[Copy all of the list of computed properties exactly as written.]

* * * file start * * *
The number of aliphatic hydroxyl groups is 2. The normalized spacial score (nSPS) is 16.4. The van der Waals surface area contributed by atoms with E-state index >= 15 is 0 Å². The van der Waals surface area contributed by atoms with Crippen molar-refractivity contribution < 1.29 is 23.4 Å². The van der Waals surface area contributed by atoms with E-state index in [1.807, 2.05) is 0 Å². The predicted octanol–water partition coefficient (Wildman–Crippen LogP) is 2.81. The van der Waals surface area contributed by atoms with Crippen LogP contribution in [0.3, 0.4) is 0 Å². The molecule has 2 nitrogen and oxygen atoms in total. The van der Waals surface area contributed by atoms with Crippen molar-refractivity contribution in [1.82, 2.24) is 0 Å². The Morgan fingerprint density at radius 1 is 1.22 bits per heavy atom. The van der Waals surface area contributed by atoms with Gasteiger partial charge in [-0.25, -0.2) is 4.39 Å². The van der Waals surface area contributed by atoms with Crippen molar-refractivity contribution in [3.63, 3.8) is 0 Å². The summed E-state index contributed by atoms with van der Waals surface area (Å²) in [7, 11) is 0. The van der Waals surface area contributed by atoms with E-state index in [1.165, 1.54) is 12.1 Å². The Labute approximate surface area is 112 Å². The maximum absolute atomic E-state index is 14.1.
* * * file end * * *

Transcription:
The number of aliphatic hydroxyl groups is 2. The normalized spacial score (nSPS) is 16.4. The van der Waals surface area contributed by atoms with E-state index >= 15 is 0 Å². The van der Waals surface area contributed by atoms with Crippen molar-refractivity contribution < 1.29 is 23.4 Å². The van der Waals surface area contributed by atoms with E-state index in [1.807, 2.05) is 0 Å². The predicted octanol–water partition coefficient (Wildman–Crippen LogP) is 2.81. The van der Waals surface area contributed by atoms with Crippen LogP contribution in [0.3, 0.4) is 0 Å². The molecule has 2 nitrogen and oxygen atoms in total. The van der Waals surface area contributed by atoms with Crippen molar-refractivity contribution in [1.82, 2.24) is 0 Å². The Morgan fingerprint density at radius 1 is 1.22 bits per heavy atom. The van der Waals surface area contributed by atoms with Gasteiger partial charge in [-0.25, -0.2) is 4.39 Å². The van der Waals surface area contributed by atoms with Crippen molar-refractivity contribution in [3.63, 3.8) is 0 Å². The summed E-state index contributed by atoms with van der Waals surface area (Å²) in [7, 11) is 0. The van der Waals surface area contributed by atoms with E-state index in [1.165, 1.54) is 12.1 Å². The Labute approximate surface area is 112 Å². The maximum absolute atomic E-state index is 14.1.